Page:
Participatory designs are regarded as a positive way to develop and execute organisational health and safety interventions in the construction industry. While most studies focus on effect measures, little is known about process-related factors shaping the outcomes of interventions. In this article, the authors suggest that success in implementing organisational interventions is tied to microsocial mechanisms that affect whether engagement and creativity materialise into improvements. In this regard, interaction within intervention activities has been overlooked as relevant data sources. To exemplify how these may be useful, video-recorded interactions between participants in an intervention workshop setting are analysed. The framework focuses on threats to the participants’ face (i.e. their public self-image), the participants “facework”, and on how social action is oriented to deontic, epistemic and emotional domains of order. The analysis shows how threats to the participants’ faces arise in interaction, diverting the focus of discussions away from the aim of the workshops; developing initiatives to improve employees’ health and safety. The analysis highlights that participatory interventions may be ineffective if potential face threats are not mitigated and managed actively. We suggest that the manager-facilitator-employee communicational design should be an area of increased focus.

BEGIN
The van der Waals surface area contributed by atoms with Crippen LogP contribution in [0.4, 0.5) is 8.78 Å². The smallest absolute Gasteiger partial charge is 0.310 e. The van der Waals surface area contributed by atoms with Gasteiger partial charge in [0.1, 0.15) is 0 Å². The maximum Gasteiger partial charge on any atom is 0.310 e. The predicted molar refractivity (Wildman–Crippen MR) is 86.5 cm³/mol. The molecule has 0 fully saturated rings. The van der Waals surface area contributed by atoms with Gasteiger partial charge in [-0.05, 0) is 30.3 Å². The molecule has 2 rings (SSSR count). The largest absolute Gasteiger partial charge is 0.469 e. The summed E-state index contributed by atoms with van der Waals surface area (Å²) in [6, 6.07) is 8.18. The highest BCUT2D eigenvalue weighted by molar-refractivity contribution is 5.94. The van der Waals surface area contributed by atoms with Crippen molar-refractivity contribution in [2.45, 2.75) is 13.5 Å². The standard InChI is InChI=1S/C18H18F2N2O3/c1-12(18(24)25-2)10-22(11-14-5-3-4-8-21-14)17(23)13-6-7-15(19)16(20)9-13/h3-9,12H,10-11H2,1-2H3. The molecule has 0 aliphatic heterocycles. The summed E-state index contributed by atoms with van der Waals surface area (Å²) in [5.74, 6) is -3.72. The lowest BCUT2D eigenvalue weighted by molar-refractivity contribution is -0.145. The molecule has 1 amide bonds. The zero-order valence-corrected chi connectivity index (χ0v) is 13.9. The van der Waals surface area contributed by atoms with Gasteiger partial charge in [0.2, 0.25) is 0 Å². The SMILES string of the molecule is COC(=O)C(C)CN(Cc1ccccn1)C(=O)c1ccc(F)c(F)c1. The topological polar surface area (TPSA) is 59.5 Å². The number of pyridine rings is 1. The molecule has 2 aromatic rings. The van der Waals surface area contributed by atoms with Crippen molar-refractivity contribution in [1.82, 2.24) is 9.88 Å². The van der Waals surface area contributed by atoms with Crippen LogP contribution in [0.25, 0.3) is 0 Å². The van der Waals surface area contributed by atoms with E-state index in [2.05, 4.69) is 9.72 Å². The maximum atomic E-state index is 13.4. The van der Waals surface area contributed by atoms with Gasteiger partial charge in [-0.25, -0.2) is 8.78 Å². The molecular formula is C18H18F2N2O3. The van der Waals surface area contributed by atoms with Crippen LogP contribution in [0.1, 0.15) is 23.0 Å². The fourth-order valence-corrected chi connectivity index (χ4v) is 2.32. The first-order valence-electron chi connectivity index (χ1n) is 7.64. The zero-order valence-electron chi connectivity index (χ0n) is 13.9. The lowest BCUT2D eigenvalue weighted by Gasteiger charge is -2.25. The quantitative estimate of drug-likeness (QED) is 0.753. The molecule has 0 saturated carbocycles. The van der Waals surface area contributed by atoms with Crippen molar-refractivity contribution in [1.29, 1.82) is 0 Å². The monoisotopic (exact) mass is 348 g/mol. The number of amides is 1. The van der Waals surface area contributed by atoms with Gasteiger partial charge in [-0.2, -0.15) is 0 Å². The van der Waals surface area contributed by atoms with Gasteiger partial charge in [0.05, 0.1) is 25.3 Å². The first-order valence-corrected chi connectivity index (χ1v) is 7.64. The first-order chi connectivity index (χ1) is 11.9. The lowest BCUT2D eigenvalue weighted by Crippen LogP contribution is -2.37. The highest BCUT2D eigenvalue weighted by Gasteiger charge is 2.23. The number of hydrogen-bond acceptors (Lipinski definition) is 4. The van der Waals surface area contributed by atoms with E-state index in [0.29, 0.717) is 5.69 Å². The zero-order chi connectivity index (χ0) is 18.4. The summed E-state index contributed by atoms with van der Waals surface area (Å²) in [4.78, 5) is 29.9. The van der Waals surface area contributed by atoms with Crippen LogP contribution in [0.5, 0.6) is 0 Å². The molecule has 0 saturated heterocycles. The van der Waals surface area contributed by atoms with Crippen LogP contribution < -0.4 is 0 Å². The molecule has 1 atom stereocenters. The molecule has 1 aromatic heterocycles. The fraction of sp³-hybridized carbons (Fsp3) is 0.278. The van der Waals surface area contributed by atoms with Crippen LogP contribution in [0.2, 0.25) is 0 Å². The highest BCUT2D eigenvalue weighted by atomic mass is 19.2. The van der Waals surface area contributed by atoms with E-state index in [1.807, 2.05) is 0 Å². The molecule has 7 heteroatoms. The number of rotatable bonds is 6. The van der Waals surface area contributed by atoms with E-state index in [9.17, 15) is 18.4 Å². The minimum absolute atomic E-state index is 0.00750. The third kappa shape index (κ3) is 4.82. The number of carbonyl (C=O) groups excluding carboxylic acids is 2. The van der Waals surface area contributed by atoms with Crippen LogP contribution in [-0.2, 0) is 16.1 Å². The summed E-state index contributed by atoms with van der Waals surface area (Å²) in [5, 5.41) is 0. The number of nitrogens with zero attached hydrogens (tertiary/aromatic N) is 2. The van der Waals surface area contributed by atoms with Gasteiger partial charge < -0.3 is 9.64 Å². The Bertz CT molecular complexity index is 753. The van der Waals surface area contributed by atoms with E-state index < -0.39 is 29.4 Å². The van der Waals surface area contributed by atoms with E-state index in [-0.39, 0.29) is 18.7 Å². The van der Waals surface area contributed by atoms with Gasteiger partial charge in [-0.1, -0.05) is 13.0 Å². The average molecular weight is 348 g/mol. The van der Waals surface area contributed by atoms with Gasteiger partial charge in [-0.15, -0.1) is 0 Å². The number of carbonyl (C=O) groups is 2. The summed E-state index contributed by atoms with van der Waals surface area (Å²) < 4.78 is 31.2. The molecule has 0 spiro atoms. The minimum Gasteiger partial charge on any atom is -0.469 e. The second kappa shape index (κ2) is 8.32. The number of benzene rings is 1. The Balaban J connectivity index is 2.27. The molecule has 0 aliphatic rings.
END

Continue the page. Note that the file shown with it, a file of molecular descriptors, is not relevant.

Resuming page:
- Conversation analysis
- Construction industry
- Occupational health and safety
- Organisational interventions